Using relevant long-tail keywords in your content can help attract quality leads, rather than a quantity of visitors you’ll never do business with.  

Make sure you keep up with Google’s guidelines as they change to ensure you continue to be recognised as trustworthy and have your website at the top of the search engine results page. 

Building trust through public relations

By using trust signals in the right way, through a good PR strategy, you can help your business stand out against its competitors.  

PR can ensure you maximise your content as proof points through a number of methods. This may include securing coverage with backlinks from reputable websites or entering your business into awards that will put you in front of your sector media. 

Another way of building trust is to be transparent in terms of business ethics or your supply chain. A PR agency will be able to help you communicate these effectively so that potential customers are clear on where you stand. 

If you’re open and honest it’s simple for your audience to check whether your values align and trust you with their custom. 

Growing brand reputation proactively

With every trust signal, it’s important to make hay while the sun shines.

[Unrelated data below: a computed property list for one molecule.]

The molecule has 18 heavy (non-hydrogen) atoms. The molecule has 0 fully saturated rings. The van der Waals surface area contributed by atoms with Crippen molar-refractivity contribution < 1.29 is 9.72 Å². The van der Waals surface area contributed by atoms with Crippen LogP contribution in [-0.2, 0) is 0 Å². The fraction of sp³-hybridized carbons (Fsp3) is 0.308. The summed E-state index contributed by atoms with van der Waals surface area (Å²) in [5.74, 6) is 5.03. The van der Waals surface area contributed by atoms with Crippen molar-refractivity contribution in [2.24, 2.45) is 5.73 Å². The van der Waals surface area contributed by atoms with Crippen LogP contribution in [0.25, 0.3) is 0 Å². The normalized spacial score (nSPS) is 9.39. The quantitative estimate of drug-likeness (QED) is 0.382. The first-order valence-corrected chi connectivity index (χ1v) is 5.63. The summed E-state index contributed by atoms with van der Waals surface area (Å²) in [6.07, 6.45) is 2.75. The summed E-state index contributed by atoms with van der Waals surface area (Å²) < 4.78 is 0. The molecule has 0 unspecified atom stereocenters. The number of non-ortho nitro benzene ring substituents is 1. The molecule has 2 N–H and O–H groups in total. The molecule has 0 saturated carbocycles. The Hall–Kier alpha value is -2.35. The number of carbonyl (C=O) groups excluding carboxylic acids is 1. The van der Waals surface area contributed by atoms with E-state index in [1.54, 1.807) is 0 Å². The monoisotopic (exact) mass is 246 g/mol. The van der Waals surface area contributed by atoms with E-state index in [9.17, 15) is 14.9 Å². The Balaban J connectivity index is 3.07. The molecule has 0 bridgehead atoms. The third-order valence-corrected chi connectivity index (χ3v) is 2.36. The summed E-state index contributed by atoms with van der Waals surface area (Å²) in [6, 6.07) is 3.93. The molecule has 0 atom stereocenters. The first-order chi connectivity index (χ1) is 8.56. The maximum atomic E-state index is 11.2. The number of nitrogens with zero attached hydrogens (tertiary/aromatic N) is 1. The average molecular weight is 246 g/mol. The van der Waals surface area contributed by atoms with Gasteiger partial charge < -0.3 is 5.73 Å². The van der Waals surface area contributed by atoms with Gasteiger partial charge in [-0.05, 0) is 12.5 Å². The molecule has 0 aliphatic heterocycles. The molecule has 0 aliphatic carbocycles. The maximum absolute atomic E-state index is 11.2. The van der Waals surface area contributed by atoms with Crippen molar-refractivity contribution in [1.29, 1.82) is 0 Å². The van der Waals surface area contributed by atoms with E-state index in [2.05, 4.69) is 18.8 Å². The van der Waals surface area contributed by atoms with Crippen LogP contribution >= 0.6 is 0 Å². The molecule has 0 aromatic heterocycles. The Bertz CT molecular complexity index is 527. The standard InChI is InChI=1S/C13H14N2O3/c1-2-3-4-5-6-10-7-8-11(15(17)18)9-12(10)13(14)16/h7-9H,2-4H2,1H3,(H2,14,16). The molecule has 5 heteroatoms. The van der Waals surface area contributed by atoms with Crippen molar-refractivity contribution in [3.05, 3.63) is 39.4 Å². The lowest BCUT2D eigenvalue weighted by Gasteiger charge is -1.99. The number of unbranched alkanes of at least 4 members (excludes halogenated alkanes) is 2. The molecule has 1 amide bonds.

The more positive PR you can generate while things are going well, the more of a buffer you’ll have with prospects against the negative news that inevitably happens for all businesses at some point. 

PR coverage is also important in relation to search engine optimisation. The more frequently you’re mentioned on third-party websites, the more credibility it adds to your own website and the better your chances of appearing further up the Google rankings. 

Third-party proof-points

You can take out all the ads you like saying your offering is amazing, but as consumer trust in adverts is low, you may find this tactic doesn’t bring a good return on investment.  

If, on the other hand, you get someone else to say you’re great, that’s worth far more when it comes to building trust. For example, an independent journalist or an industry awards judge may well repeat exactly what you’ve told them about your work in your press release or award entry form, but it’s far more credible now that it’s coming out of the mouth of a third party. 

A PR agency with expertise in your industry will also know how your other companies and competitors are trying to position themselves and be able to help you carve out a share of voice e.g. by commenting on wider developments within your area of expertise to reach new audiences. 

They can also help you make use of storytelling to better connect with your audience and stay front of mind. By leveraging their existing contacts within the trade or national media, good public relations specialists can help you achieve maximum impact with any PR campaign you run. 

The value of reviews